The Biden administration is preparing to issue guidelines that will make it easier for U.S. diplomats to meet Taiwanese officials by adopting some of the changes introduced by Donald Trump, in a move that threatens to provoke China.
In one of his latest acts, Trump in January significantly eased the constraints that had made it difficult for U.S. diplomats to hold such meetings, and experts were waiting to see if Joe Biden would turn the tide.
But the United States is preparing guidelines that would keep many of Trump’s changes in place, according to people briefed on the new policy. The limits on contacts between U.S. diplomats and Taiwanese officials had been in effect for decades until Trump relaxed them.
A person familiar with the guidelines said she would focus on encouraging U.S. officials to meet with their Taiwanese counterparts rather than placing limits on contact. A second person said most of the restrictions on interactions “between US and Taiwanese diplomats.” . . will disappear “.
The demonstration of support for Taiwan is the latest manifestation of Biden’s increasingly harsh stance on China. A senior official told the Financial Times last week that his administration feared China was flirting with Taiwan’s takeover.
The original guidelines that made it more difficult to hold such meetings were introduced after the United States changed diplomatic recognition from Taipei to Beijing in 1979. However, in January, Mike Pompeo, then Secretary of State, canceled many restrictions after the passage by Congress of the Taiwan Insurance Act, which required a review within 180 days.
At his confirmation hearing in January, Antony Blinken, now Secretary of State, said he wanted to create “more space for contact” with Taiwanese officials.
In a move that underscored Biden’s tougher approach to China, John Hennessey-Niland, US envoy to Palau in the Western Pacific, visited Taiwan with the Palau president on Monday – a very unusual visit with the leader of one of the 15 countries that recognizes Taipei. on Beijing.
China responded by sending 10 fighter jets to Taiwan’s air defense identification zone on Monday, its second major intrusion in four days.
The visit with the President of Palau is just one example of how Biden provides Taiwan with more public support than when he was vice president in the Obama administration. In January, Biden invited Hsiao Bi-khim to become the first Taiwanese ambassador to the United States to attend a presidential inauguration.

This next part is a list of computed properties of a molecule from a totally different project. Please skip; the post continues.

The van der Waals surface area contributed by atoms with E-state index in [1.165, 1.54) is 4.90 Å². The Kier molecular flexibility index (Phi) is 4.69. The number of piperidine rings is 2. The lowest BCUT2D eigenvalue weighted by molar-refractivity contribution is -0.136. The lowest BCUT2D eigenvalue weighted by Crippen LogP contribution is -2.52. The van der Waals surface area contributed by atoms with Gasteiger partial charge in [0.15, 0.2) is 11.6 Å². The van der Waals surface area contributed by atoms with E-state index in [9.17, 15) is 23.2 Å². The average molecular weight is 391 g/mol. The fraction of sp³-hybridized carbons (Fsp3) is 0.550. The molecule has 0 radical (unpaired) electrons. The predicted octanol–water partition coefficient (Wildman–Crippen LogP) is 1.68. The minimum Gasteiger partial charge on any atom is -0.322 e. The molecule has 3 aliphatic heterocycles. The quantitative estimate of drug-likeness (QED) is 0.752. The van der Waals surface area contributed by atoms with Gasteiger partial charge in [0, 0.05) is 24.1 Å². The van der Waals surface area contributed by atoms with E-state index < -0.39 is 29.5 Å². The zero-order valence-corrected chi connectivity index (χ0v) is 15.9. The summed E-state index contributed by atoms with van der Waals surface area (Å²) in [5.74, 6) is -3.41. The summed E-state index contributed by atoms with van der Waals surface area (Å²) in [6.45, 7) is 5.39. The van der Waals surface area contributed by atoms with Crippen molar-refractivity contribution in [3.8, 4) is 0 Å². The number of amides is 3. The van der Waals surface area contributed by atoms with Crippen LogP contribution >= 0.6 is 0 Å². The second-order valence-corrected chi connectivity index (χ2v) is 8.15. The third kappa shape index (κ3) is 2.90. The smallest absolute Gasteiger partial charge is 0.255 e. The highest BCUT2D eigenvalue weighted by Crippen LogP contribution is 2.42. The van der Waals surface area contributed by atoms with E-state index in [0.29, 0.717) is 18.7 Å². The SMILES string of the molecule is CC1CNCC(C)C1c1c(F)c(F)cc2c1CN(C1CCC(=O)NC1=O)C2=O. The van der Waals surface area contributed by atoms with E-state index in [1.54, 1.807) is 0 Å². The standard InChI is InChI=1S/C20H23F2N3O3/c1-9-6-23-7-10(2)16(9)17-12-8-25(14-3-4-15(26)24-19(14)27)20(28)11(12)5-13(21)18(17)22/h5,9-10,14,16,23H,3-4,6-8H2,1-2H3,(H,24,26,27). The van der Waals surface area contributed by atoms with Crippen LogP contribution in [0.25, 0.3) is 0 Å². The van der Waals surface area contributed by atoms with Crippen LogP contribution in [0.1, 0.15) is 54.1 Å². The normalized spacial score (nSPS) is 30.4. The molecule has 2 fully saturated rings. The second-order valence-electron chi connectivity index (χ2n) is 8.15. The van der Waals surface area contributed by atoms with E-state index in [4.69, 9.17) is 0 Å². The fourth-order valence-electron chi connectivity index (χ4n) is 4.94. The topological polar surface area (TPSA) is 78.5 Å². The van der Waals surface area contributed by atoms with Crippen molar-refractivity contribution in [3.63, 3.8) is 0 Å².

And Joe Young, acting U.S. Ambassador to Japan, recently welcomed his Taiwanese counterpart to his Tokyo residence and announced the visit on Twitter.
After Paraguay – which like Palau recognizes Taipei – recently said China offered to provide Covid-19 vaccines in return for severing ties with Taipei, Blinken called on the president of the South American nation to highlight the importance of working with democratic partners like Taiwan.
A US official said the appeal, which has been made public, was a deliberate effort to provide public support to countries that still recognize Taiwan.
“Paraguay is at stake, the Chinese are trying to poach it,” said Bonnie Glaser, a Taiwanese expert at the Center for International and Strategic Studies. “I don’t think Palau is in danger at the moment, but this visit is another sign of US support for Taiwan and the retention of its remaining 15 allies.”
Elizabeth Larus of the University of Mary Washington said Biden had taken a “firmer posture” on China than most experts had expected, but had also benefited from the actions Trump took. “Much of the heavy lifting in Taiwan has already been done for him.”
Derek Grossman of the Rand Corporation said: “The idea was that the Biden administration would come in and stand a bit in Taiwan and try to achieve some sort of ‘reset’ with Beijing. This does not happen. “
The second person familiar with the policy change pointed out that even if Biden would not revert to pre-Trump contact guidelines, there would still be limits, including on the display of the Taiwanese flag at any meeting. “Anything relating to sovereignty is prohibited,” they added.
Blinken recently described Taiwan as a “country” in congressional testimony, even though the United States has a “one-China policy” under which it recognizes Beijing as the sole government of China.
Shelley Rigger, a Taiwanese expert at Davidson College, said: “Blinken is very professional and I don’t think they are in the news, [so] it’s potentially more meaningful and more effort to tell China we’re not just going to use your vocabulary. “
When asked if the Biden administration decided to refer to Taiwan as a country, the State Department said the United States will continue to engage with Taiwan “in accordance with our long-standing policy. “From one China”.
Over the past two months, the United States has also sailed warships through the Taiwan Strait to send a message to Beijing. The Pentagon also conducted a rare dual aircraft carrier exercise in the South China Sea. And last week, the United States and Taiwan signed an agreement that will lead to increased cooperation between their coast guards.